"Faith is good. But sometimes faith is blind."
REVIEW: So the night before the season finale (Objects at Rest; let's call Sleeping in Light the SERIES finale), they broadcast THIS piece of crap that takes place 6 months later. Bizarre, until you realize how anti-climactic it would have felt AFTER it. Essentially, we're seeing what the show would be like after everyone of note has left. It's just Lochley, Zack and Corwyn, with a special guest appearance by Garibaldi sporting the worst goatee in the series (and that's saying something), with a Doc Franklin cameo. Not that I mind Lochley getting a little more play, and Zack has really grown on me, I admit. To give the TV movie its due, it's definitely director Janet Greek's best effort. I've often felt that seeing her name attached to an episode meant it would be a poor one, flatly directed, but I'm reassessing that. In The River of Souls, you won't see much of a "river" EXCEPT in her direction, as the camera (and CG camera) will often be involved in smooth, long, single takes, flowing and following the action. We also get some quality guest-stars like Ian McShane (of later Deadwood fame) and Martin freaking Sheen (although I think he's wasted doing alien intonations and wearing a prosthetic that limits his expressions).
Whether or not the Soul Hunters really were as popular as the production says they were, it seems a bit late to follow up on the thread at this point. It's another alien artifact story, like Thirdspace, but much more contained. Interesting to see the ancient mausoleums the Soul Hunters keep the taken souls in, and the idea of a whole world taken just as it was about to transcend the physical - as we know can happen in the B5 universe - is an interesting one, even if it's used to do a "haunted station" story. The holo-brothel (more on this below) element is obviously there to give escaped souls a physical presence, at least for a while. Sheen's Soul Hunter is unique in that he's ready to accept the possibility his people made a mistake and comes off as sympathetic, and his sacrifice is unsurprising. Ultimately though, the episode hinges on a lot of metaphysical mumbo-jumbo, and debates we've heard before.
The real irritation is the holo-brothel subplot. Not only does Joel Brooks dish out another of his supposedly-funny-but-annoying characters (I blame the scripts, not him), but we spend too much time in his company as girls in negligés walk around the set. When the souls take over the holograms, it turns into a peep show, one that hardly makes sense if the holograms have no actual substance. And then it's revealed the brothel has been illegally using Lochley's image (calling it public domain) as one of its "holo-hos" (the production's word, not mine) forcing Scoggins to get undressed (come on, Joe, try to keep it in your pants). To the CHARACTER'S credit, she's got too thick a skin to really let it get to her, and only arches an eyebrow when she finds out it's mostly been used by women. On the WRITER'S level, a writer who has allowed it to be suggested (by Gaiman in Day of the Dead) that Lochley might have been involved in prostitution as a young adult (done things she's "not proud of" to survive), it seems like this should have been more disturbing to her. Lochley has some good scenes with the brothel's over-tanned lawyer (I think B5 had some real make-up problems when it came to covering those up), but the pay-off is also the pay-off to an absurd and unfunny scene (which, according to the commentary track, JMS found EXTREMELY funny... this guy) in which Corwyn gives Lochley a "love-bat" that spouts feel-good psychobabble when you hit something or yourself with it. It's dumb and makes me think Corwyn is a real creep, which I'm sure wasn't the intent. Just embarrassing. But we need the scene, see, because at the end, Lochley has reprogrammed it to tell the lawyer he's an idiot. Oh, ow, my sides hurt. Groan.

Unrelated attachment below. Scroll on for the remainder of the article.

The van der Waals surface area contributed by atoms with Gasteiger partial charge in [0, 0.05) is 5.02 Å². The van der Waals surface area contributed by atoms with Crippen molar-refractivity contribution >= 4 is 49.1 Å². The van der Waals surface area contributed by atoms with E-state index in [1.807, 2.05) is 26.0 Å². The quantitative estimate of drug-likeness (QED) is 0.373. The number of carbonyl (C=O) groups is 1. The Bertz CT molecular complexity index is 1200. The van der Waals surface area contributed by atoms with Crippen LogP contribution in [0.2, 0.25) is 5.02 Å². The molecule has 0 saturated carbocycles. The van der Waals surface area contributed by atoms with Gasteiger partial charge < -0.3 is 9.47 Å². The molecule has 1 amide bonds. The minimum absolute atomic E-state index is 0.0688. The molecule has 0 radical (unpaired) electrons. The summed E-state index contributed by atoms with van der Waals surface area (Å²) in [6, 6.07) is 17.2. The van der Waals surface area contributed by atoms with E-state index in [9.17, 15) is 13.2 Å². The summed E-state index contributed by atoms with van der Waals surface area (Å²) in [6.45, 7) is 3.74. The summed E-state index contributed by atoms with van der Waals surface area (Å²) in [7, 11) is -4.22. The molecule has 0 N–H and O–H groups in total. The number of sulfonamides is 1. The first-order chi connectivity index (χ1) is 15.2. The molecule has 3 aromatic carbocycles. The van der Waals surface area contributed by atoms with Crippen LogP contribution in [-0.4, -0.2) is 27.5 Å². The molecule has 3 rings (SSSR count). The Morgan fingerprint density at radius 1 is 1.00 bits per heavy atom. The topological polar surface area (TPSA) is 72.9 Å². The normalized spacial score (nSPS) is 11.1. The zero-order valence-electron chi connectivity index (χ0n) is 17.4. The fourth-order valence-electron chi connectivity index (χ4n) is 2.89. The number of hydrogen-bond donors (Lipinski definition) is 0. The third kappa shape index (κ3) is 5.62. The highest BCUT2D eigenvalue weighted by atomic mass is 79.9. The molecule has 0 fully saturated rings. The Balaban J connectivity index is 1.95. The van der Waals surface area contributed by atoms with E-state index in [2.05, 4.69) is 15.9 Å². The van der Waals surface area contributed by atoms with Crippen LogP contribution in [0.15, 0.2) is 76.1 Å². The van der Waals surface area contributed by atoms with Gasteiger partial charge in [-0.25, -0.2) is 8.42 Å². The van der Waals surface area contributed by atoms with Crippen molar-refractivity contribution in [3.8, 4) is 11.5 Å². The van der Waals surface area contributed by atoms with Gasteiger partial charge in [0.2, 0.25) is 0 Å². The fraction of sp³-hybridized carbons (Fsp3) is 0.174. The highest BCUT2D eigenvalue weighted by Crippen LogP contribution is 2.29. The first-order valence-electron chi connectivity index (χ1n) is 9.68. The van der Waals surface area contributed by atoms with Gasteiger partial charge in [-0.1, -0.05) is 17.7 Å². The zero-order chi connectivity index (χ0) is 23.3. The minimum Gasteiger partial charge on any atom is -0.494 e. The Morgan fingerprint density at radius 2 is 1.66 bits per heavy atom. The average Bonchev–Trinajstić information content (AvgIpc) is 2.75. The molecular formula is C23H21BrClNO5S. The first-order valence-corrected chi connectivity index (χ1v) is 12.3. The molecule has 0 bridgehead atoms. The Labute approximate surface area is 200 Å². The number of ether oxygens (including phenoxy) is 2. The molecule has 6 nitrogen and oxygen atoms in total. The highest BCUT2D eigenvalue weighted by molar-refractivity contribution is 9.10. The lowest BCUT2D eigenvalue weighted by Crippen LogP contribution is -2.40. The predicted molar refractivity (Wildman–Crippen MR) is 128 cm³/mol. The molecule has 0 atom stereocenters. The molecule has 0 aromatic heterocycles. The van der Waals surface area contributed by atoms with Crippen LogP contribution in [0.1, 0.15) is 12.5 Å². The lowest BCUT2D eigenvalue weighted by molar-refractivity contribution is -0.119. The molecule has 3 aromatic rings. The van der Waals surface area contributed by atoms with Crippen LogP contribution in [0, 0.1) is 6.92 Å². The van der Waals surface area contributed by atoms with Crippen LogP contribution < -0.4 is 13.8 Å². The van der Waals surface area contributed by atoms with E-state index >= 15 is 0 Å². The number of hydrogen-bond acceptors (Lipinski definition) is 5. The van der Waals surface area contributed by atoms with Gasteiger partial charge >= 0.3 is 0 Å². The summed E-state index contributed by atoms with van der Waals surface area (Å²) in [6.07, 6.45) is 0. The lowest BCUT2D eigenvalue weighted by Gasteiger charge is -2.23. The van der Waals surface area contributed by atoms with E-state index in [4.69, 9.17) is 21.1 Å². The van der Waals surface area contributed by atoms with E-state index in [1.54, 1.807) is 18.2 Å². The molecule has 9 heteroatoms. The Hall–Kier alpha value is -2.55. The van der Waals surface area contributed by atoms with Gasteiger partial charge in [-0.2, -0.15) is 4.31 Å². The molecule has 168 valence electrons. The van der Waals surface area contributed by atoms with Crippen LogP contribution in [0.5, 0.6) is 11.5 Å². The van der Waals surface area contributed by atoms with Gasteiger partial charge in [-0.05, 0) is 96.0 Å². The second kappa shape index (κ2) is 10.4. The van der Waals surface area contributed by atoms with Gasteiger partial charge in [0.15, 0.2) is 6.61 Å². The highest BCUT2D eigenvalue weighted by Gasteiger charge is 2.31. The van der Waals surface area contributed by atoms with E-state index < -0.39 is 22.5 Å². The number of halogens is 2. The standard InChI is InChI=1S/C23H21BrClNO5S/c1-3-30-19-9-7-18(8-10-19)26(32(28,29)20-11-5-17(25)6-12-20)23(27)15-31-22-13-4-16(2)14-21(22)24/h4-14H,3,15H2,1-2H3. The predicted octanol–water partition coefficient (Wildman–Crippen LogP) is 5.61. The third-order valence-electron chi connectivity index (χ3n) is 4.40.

ON THE OTHER SIDE OF THE WORMHOLE: Looks like Quark has started a holosuite franchise in the B5 universe (and getting Lochley's image was a lot easier than getting Kira's). Its operator, Jacob Mayhew, is played by Joel Brooks who played an equally annoying producer of illusory entertainment on Deep Space Nine's Move Along Home.
REWATCHABILITY: Medium-Low - While I'm glad for the spotlight to be on Lochley, a normally disposable story with admittedly strong guest stars is sunk by the writer indulging his baser impulses, i.e. creepy voyeurism and bad jokes only thinks are funny.